Exploring these early findings further, Cheng-han discovered that after prolonged adhesion, RGD-integrin clusters in fibroblasts form focal adhesions on rigid substrates. However, when forces cannot be stabilized, these adhesion complexes transform into podosomes (Yu et al. Cell Reports 2013). He found that the absence of forces at substrates stimulates a signalling pathway that recruits p85beta and locally enriches PIP3 at the adhesion sites, thus leading to the formation of podosomes.

Both focal adhesion and podosome formation are mediated by the activation of integrin, and their presence is closely related to cell motility. However, podosomes, are protrusive and are also associated with cell invasion. Cells such as macrophages would normally form podosomes when removing foreign substances via phagocytosis while aortic endothelial cells are known to form these structures during arterial vessel remodelling. In addition, podosomes are also formed in metastatic cancer cells as they migrate to other parts of body. Thus, understanding how forces mediate adhesion formation is important for understanding several clinically relevant cellular processes.

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Dr Cheng han Yu at MBI’s microscopy facility.

What the Future Holds

Cheng-han’s work was greatly supported by MBI’s ‘open laboratory concept’, which provided a constructive environment to build important partnerships and strengthen teamwork. Being amongst the initial research staff at MBI meant that these relationships grew with the institute, allowing collaborations to form, and expertise to be shared.

In 2014, Cheng-han leaves MBI to continue his academic career. This will be carried out at the Department of Anatomy in The University of Hong Kong, Hong Kong. Here, Cheng-han will focus on signal transduction at the molecular level and, in particular, will expand his work on integrin signalling and invadopodia dynamics in metastatic cancer cells.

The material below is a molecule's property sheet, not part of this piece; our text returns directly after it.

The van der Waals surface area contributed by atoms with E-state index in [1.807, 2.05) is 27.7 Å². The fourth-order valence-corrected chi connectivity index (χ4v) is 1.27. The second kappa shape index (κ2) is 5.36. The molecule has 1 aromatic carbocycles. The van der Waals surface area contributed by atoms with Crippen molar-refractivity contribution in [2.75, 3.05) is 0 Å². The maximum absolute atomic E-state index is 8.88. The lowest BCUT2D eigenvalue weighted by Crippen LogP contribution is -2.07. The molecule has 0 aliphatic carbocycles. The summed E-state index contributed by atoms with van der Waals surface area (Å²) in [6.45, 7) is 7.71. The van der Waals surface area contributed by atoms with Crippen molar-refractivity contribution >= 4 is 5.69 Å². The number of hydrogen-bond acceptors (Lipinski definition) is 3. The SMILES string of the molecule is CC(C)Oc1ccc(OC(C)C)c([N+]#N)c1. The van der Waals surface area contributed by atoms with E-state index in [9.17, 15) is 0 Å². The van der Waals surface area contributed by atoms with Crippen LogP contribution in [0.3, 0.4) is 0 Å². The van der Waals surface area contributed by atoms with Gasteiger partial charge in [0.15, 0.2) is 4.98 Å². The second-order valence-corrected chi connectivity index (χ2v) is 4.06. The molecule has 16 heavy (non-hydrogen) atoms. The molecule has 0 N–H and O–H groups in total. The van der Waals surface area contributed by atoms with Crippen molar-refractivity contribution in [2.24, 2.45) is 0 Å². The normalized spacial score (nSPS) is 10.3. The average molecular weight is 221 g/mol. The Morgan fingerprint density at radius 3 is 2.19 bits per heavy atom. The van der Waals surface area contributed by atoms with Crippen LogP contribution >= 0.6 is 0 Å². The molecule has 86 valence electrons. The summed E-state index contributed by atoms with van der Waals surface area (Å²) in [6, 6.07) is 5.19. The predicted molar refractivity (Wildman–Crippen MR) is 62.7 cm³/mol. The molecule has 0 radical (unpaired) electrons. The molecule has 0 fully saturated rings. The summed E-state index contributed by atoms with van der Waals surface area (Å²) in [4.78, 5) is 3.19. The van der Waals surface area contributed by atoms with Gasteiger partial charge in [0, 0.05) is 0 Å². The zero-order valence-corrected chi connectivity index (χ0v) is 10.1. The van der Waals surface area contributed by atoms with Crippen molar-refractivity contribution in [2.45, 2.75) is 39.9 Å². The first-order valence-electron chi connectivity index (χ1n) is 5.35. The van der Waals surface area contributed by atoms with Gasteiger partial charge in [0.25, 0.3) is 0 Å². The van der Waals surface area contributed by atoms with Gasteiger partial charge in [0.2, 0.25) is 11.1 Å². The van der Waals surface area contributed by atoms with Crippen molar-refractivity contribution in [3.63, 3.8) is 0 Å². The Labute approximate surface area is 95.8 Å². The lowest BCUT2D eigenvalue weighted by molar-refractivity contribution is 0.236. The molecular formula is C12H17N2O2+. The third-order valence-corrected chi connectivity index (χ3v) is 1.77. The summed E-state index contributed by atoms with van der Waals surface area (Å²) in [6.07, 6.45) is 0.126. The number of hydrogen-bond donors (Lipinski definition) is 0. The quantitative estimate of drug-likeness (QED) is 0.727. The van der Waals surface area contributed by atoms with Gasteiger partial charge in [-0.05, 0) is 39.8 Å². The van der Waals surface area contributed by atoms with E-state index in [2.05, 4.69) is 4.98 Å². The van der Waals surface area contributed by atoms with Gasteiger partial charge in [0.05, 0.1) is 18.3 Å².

Publications from Cheng-han’s time at MBI

H. Yu, J. B. K. Law, M. Suryana, H. Y. Low, M. P. Sheetz. Early integrin binding to Arg-Gly-Asp peptide activates actin polymerization and contractile movement that stimulates outward translocation. PNAS 108 (2011) 20585-20590. [PMID: 22139375]

H. Yu, N. B. Rafiq, A. Krishnasamy, K. L. Hartman, G. E. Jones, A. D. Bershadsky, M. P. Sheetz. Integrin-matrix clusters form podosome-like adhesions in the absence of traction forces. Cell Rep. 5 (2013) 1456-1468. [PMID: 24290759]

H. Yu, W. Luo, M. P. Sheetz. Spatial-temporal reorganization of activated integrins. Cell Adh. Migr. 6 (2012) 280-284. [PMID: 22863737]

Iversen, H. L. Tu, W. C. Lin, S. M. Christensen, S. M. Abel, J. Iwig, H. J. Wu, J. Gureasko, C. Rhodes, R. S. Petit, S. D. Hansen, P. Thill, C. H. Yu, D. Stamou, A. K. Chakraborty, J. Kuriyan, J. T. Groves. Ras activation by SOS: Allosteric regulation by altered fluctuation dynamics. Science 345 (2014) 50-54. [PMID: 24994643]

Yamauchi, Y. Y. Hou, A. K. Guo, H. Hirata, W. Nakajima, A. K. Yip, C. H. Yu, I. Harada, K. H. Chiam, Y. Sawada, N. Tanaka, K. Kawauchi. p53-mediated activation of the mitochondrial protease HtrA2/Omi prevents cell invasion. J. Cell Biol. 204 (2014) 1191-1207. [PMID: 24662565]

Iskratsch, C. H. Yu, A. Mathur, S. M. Liu, V. Stevenin, J. Dwyer, J. Hone, E. Ehler, M. Sheetz. FHOD1 Is Needed for Directed Forces and Adhesion Maturation during Cell Spreading and Migration. Dev. Cell 27 (2013) 545-559. [PMID: 24331927]

W. Luo, C. H. Yu, Z. Z. Lieu, J. Allard, A. Mogilner, M. P. Sheetz, A. D. Bershadsky. Analysis of the local organization and dynamics of cellular actin networks. J. Cell Biol. 202 (2013) 1057-1073. [PMID: 24081490]

D. Lynch, N. C. Gauthier, N. Biais, A. M. Lazar, P. Roca-Cusachs, C. H. Yu, M. P. Sheetz. Filamin depletion blocks endoplasmic spreading and destabilizes force-bearing adhesions. Mol. Biol. Cell 22 (2011) 1263-1273. [PMID: 21325628]